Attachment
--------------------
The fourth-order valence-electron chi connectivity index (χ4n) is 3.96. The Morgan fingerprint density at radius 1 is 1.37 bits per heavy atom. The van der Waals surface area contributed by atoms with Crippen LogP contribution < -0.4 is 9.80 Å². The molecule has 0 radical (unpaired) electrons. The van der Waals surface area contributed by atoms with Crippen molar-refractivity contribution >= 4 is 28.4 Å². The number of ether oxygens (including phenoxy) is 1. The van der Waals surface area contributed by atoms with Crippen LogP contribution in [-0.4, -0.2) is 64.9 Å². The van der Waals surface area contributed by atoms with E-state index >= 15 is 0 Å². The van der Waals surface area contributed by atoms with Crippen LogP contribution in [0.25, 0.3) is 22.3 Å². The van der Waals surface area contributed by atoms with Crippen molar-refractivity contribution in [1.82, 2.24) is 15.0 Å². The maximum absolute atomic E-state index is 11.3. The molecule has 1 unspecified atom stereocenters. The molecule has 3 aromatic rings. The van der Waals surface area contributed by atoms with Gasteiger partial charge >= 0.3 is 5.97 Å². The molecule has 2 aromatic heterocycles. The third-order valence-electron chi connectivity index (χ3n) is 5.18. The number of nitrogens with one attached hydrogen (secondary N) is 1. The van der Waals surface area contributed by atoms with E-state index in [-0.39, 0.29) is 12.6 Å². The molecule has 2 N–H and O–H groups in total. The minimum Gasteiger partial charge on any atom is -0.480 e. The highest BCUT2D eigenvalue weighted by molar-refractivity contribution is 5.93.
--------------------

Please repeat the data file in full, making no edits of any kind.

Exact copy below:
The fourth-order valence-electron chi connectivity index (χ4n) is 3.96. The Morgan fingerprint density at radius 1 is 1.37 bits per heavy atom. The van der Waals surface area contributed by atoms with Crippen LogP contribution < -0.4 is 9.80 Å². The molecule has 0 radical (unpaired) electrons. The van der Waals surface area contributed by atoms with Crippen molar-refractivity contribution >= 4 is 28.4 Å². The number of ether oxygens (including phenoxy) is 1. The van der Waals surface area contributed by atoms with Crippen LogP contribution in [-0.4, -0.2) is 64.9 Å². The van der Waals surface area contributed by atoms with E-state index >= 15 is 0 Å². The van der Waals surface area contributed by atoms with Crippen LogP contribution in [0.25, 0.3) is 22.3 Å². The van der Waals surface area contributed by atoms with Crippen molar-refractivity contribution in [1.82, 2.24) is 15.0 Å². The maximum absolute atomic E-state index is 11.3. The molecule has 1 unspecified atom stereocenters. The molecule has 3 aromatic rings. The van der Waals surface area contributed by atoms with Gasteiger partial charge >= 0.3 is 5.97 Å². The molecule has 2 aromatic heterocycles. The third-order valence-electron chi connectivity index (χ3n) is 5.18. The number of nitrogens with one attached hydrogen (secondary N) is 1. The van der Waals surface area contributed by atoms with E-state index in [-0.39, 0.29) is 12.6 Å². The molecule has 2 N–H and O–H groups in total. The minimum Gasteiger partial charge on any atom is -0.480 e. The highest BCUT2D eigenvalue weighted by molar-refractivity contribution is 5.93.